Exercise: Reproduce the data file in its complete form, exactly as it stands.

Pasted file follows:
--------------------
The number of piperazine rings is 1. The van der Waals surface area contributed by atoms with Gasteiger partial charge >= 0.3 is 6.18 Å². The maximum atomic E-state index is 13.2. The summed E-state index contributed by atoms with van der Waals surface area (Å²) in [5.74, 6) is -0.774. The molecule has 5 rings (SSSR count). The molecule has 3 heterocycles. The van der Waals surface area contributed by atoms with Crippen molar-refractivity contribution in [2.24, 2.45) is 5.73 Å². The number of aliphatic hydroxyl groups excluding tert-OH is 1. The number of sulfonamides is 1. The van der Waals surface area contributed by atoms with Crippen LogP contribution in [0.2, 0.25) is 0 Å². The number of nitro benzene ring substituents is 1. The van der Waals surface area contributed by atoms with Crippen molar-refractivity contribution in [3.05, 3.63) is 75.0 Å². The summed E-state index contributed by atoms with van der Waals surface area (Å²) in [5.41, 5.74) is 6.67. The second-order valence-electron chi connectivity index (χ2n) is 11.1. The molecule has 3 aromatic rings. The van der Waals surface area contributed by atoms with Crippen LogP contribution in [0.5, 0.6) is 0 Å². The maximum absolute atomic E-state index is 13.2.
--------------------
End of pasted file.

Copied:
The number of piperazine rings is 1. The van der Waals surface area contributed by atoms with Gasteiger partial charge >= 0.3 is 6.18 Å². The maximum atomic E-state index is 13.2. The summed E-state index contributed by atoms with van der Waals surface area (Å²) in [5.74, 6) is -0.774. The molecule has 5 rings (SSSR count). The molecule has 3 heterocycles. The van der Waals surface area contributed by atoms with Crippen molar-refractivity contribution in [2.24, 2.45) is 5.73 Å². The number of aliphatic hydroxyl groups excluding tert-OH is 1. The number of sulfonamides is 1. The van der Waals surface area contributed by atoms with Crippen LogP contribution in [0.2, 0.25) is 0 Å². The number of nitro benzene ring substituents is 1. The van der Waals surface area contributed by atoms with Crippen molar-refractivity contribution in [3.05, 3.63) is 75.0 Å². The summed E-state index contributed by atoms with van der Waals surface area (Å²) in [5.41, 5.74) is 6.67. The second-order valence-electron chi connectivity index (χ2n) is 11.1. The molecule has 3 aromatic rings. The van der Waals surface area contributed by atoms with Crippen LogP contribution in [0.5, 0.6) is 0 Å². The maximum absolute atomic E-state index is 13.2.